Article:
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City’s Vision Zero survey says distracted driving, speeding are top concerns

Posted by on August 19th, 2016 at 9:13 am

Results from a street safety survey conducted by PBOT show extent of traffic crash epidemic.

Results from a street safety survey conducted by PBOT show extent of traffic crash epidemic.

We hear a lot of debates about our roads: Who pays for them, who’s at fault when vehicles and people collide, and so on. But there one thing that’s relatively clear. The reason people fear traffic is because too many of us drive distracted, drive too fast, and simply don’t follow the rules.

Those are some of the key findings from a survey conducted by the City of Portland Bureau of Transportation that was released on Thursday. Done as part of their Vision Zero program, PBOT gathered 848 responses to a 19-question survey taken between April and August of this year.

If you ride a bike or walk on a regular basis the survey findings will likely validate many of your frustrations and fears. Take this one for instance: 79 percent of respondents said they felt threatened by auto users when whey were walking in a crosswalk. 79 percent!

The rude and dangerous behavior of inching into crosswalks — and often blocking them completely even when human beings are present — is rampant in our sick street culture. A great example of this happens on the west end of the Hawthorne Bridge every single day. Portland activist Josh Chernoff has recently taken to Twitter to document the issue.

When asked how those crosswalk violators should be punished, over 50 percent of respondents think jail time would be appropriate.

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And lest you think the survey was skewed by the mode choice of respondents, nearly 70 percent of them identified themselves as drivers. Another notable statistic about who filled out the survey: a whopping 86 percent where white.

Another finding that jumped out at me was that a majority of respondents said they know someone who has been seriously injured or killed in a traffic crash in Portland. 16 percent of the survey-takers themselves had been injured in a crash.

The open-ended questions and comments are also illuminating. When asked who they thought was responsibile for street safety, over 750 people answered. Most of them said either PBOT or “everyone who uses the streets.” Another question that recent many interesting comments was the “other” category of how a crash was caused.

You can read all the responses here.

It’s been over a year since Portland officially adopted a Vision Zero resolution and formed a special Task Force to help get us there. Now the plan they’ve created is almost ready for prime-time. It’s expected to be released soon after the final Task Force meeting on September 8th and will be in front of City Council in October.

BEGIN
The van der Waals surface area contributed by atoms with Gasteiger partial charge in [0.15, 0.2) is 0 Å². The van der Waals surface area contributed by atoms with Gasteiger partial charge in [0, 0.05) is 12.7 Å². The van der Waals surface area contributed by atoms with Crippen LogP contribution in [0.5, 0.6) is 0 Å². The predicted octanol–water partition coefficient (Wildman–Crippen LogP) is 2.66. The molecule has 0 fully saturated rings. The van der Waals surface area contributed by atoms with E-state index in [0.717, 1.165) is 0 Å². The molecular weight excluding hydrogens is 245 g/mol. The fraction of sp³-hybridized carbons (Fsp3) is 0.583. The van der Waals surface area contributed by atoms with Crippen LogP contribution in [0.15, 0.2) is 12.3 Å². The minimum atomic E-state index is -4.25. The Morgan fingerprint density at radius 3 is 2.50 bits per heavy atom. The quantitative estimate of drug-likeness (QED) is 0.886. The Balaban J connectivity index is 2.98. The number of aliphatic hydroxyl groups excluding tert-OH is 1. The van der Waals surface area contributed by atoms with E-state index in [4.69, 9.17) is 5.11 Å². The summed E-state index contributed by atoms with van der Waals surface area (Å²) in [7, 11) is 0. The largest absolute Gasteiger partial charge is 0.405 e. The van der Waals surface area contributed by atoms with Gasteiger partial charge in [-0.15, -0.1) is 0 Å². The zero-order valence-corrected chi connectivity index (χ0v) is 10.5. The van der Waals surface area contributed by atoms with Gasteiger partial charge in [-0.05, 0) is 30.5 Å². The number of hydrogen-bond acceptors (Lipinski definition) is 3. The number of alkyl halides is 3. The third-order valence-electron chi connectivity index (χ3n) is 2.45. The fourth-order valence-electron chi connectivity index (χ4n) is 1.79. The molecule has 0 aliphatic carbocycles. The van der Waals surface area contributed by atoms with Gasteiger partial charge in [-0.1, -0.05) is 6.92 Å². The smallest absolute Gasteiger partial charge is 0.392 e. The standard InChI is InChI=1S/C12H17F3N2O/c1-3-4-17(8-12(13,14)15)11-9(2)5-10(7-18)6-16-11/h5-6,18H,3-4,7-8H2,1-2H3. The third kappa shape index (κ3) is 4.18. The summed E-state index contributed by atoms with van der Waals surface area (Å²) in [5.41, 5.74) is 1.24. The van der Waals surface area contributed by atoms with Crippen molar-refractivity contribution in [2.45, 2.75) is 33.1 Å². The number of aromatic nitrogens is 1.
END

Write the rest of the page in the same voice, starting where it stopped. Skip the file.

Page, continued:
— Jonathan Maus, (503) 706-8804 – jonathan@bikeportland.org

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NOTE: We love your comments and work hard to ensure they are productive, considerate, and welcoming of all perspectives. Disagreements are encouraged, but only if done with tact and respect. If you see a mean or inappropriate comment, please contact us and we'll take a look at it right away. Also, if you comment frequently, please consider holding your thoughts so that others can step forward. Thank you — Jonathan

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rick
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rick

I don’t understand why SW Beaverton-Hillsdale Highway doesn’t have a Washington County-matching 35 mph speed limit. The Portland side just got the first apartment built adjacent the highway in over ten years. More real-world, on-the-street investigation is needed like what Josh has just shown. That bridge needs a bridge diet.

Josh Chernoff
Guest
Josh Chernoff

Thank you for highlighting the issues of the lack of responsibility from drivers to observe traffic devices. I mostly focused on this spot due to the volume of rebuttals I hear on a daily basis about how “I see cyclists breaking X law all the time” as if that some how expunges their responsibilities as a driver. I go for just one hour after work and in that time I could say that I record up to 30 people who try and use the crosswalk only to have a vehicle in the crosswalk even though there are signs posted that state “don’t block crosswalk” as seen here. https://twitter.com/JoshChernoff/status/762833737356718080

Whats worse is the general aggression I also observe that is not well shown in the photos. People fly right up to the line without even stopping at the crosswalk most the time.